It’s no surprise that Venetian cuisine tends to be heavily focused on seafood. Walk into any trattoria or osteria and you’ll likely be treated to squid ink linguine with a glass of white wine.

One of the oldest trattorias is Antiche Carampane (Sestiere San Polo 1911), with its authentic menu of fresh wild fish, shellfish spaghetti, and biscuits. Antico Martini (Calle del Teatro) offers exceptional Venetian fare such as scallops with wild fennel, sauris raw ham, king prawns and pate de foie gras. I Figli delle Stelle  (Zitelle 70) is one of the more romantic restaurants in Venice, with a succulent array of pastas, seafood, scampi and polenta.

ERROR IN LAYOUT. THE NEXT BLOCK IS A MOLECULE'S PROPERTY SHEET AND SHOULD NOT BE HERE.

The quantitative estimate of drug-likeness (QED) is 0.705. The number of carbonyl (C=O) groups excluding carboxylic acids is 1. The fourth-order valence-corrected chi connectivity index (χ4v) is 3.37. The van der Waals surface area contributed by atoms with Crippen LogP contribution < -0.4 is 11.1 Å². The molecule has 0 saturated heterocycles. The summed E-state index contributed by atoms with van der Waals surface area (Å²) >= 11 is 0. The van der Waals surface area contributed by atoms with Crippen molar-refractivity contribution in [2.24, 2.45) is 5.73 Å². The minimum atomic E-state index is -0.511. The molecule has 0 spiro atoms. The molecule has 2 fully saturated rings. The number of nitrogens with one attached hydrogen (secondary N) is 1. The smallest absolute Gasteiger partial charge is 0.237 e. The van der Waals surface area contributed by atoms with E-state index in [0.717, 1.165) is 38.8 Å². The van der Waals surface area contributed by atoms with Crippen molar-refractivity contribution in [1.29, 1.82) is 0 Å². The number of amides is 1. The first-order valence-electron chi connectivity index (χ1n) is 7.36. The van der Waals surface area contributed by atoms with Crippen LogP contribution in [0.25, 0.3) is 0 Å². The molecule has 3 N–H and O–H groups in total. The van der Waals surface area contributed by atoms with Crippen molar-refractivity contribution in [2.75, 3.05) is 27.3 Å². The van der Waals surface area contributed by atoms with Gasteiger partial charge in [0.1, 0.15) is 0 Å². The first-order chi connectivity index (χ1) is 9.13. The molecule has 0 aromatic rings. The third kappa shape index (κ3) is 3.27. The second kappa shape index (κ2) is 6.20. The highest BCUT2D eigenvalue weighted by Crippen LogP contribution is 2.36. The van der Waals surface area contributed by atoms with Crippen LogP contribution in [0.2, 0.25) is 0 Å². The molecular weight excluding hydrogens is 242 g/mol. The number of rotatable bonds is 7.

If you’re in the mood for a snack, most bars and cafes offer cichette, little finger sandwiches that price out around one to three euros. YogurtCreperia Marie (Calle E Corte Contarini 3488S) is a famous little shop that sells savoury and sweet crepes. For some of the best gelati in Venice, head over to San Stae (Santa Croce 1910) and sample delicious hazelnut and tiramisu flavours at a fraction of the tourist price.

For something unique, head to Mirai (Cannaregio 146), a local Japanese favourite with delicacies by top sushi chef Norio Nishibori. Dal Moro’s Fresh Pasta to Go (Calle De La Casseleria 5324) is the Venetian answer to fast food. They handcraft textured fresh pasta at reasonable prices. You can find an amazing range of sandwiches at the Bar Rialto da Lollo (Sestiere San Polo 57) tucked away deep in the Rialto Market.